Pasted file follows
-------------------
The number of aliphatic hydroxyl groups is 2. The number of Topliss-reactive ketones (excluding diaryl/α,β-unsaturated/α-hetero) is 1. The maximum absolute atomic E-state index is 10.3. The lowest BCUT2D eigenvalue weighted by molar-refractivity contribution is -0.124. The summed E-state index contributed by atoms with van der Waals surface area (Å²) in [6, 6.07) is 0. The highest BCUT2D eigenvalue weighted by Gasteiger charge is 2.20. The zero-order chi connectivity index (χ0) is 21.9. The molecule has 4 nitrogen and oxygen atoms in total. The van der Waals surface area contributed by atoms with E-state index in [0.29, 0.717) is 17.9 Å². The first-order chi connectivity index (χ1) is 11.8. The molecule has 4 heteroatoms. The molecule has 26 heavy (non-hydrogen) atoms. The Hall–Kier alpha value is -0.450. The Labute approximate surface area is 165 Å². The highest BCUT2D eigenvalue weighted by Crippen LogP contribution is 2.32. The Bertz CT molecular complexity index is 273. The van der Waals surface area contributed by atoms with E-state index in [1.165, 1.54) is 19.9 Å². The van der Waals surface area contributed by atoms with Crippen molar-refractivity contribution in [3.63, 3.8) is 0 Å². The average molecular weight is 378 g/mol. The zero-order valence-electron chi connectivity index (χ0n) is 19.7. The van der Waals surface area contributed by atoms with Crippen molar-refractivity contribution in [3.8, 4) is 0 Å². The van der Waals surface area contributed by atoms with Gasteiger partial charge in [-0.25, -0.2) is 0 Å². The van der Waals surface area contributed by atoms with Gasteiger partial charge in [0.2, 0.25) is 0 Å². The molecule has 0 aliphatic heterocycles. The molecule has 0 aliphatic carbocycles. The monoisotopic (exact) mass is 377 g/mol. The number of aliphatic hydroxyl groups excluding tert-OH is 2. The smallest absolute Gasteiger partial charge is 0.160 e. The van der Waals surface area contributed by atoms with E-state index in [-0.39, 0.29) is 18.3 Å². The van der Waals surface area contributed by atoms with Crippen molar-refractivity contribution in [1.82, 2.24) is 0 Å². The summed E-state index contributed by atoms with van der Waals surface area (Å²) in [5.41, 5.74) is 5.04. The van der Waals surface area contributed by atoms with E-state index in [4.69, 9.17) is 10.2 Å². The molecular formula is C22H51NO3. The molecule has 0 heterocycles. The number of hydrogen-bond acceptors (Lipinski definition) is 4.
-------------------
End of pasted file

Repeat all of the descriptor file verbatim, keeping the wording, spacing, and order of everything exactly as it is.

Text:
The number of aliphatic hydroxyl groups is 2. The number of Topliss-reactive ketones (excluding diaryl/α,β-unsaturated/α-hetero) is 1. The maximum absolute atomic E-state index is 10.3. The lowest BCUT2D eigenvalue weighted by molar-refractivity contribution is -0.124. The summed E-state index contributed by atoms with van der Waals surface area (Å²) in [6, 6.07) is 0. The highest BCUT2D eigenvalue weighted by Gasteiger charge is 2.20. The zero-order chi connectivity index (χ0) is 21.9. The molecule has 4 nitrogen and oxygen atoms in total. The van der Waals surface area contributed by atoms with E-state index in [0.29, 0.717) is 17.9 Å². The first-order chi connectivity index (χ1) is 11.8. The molecule has 4 heteroatoms. The molecule has 26 heavy (non-hydrogen) atoms. The Hall–Kier alpha value is -0.450. The Labute approximate surface area is 165 Å². The highest BCUT2D eigenvalue weighted by Crippen LogP contribution is 2.32. The Bertz CT molecular complexity index is 273. The van der Waals surface area contributed by atoms with E-state index in [1.165, 1.54) is 19.9 Å². The van der Waals surface area contributed by atoms with Crippen molar-refractivity contribution in [3.63, 3.8) is 0 Å². The average molecular weight is 378 g/mol. The zero-order valence-electron chi connectivity index (χ0n) is 19.7. The van der Waals surface area contributed by atoms with Crippen molar-refractivity contribution in [3.8, 4) is 0 Å². The van der Waals surface area contributed by atoms with Gasteiger partial charge in [-0.25, -0.2) is 0 Å². The van der Waals surface area contributed by atoms with Gasteiger partial charge in [0.2, 0.25) is 0 Å². The molecule has 0 aliphatic heterocycles. The molecule has 0 aliphatic carbocycles. The monoisotopic (exact) mass is 377 g/mol. The number of aliphatic hydroxyl groups excluding tert-OH is 2. The smallest absolute Gasteiger partial charge is 0.160 e. The van der Waals surface area contributed by atoms with E-state index in [-0.39, 0.29) is 18.3 Å². The van der Waals surface area contributed by atoms with Crippen molar-refractivity contribution in [1.82, 2.24) is 0 Å². The summed E-state index contributed by atoms with van der Waals surface area (Å²) in [5.41, 5.74) is 5.04. The van der Waals surface area contributed by atoms with E-state index in [4.69, 9.17) is 10.2 Å². The molecular formula is C22H51NO3. The molecule has 0 heterocycles. The number of hydrogen-bond acceptors (Lipinski definition) is 4.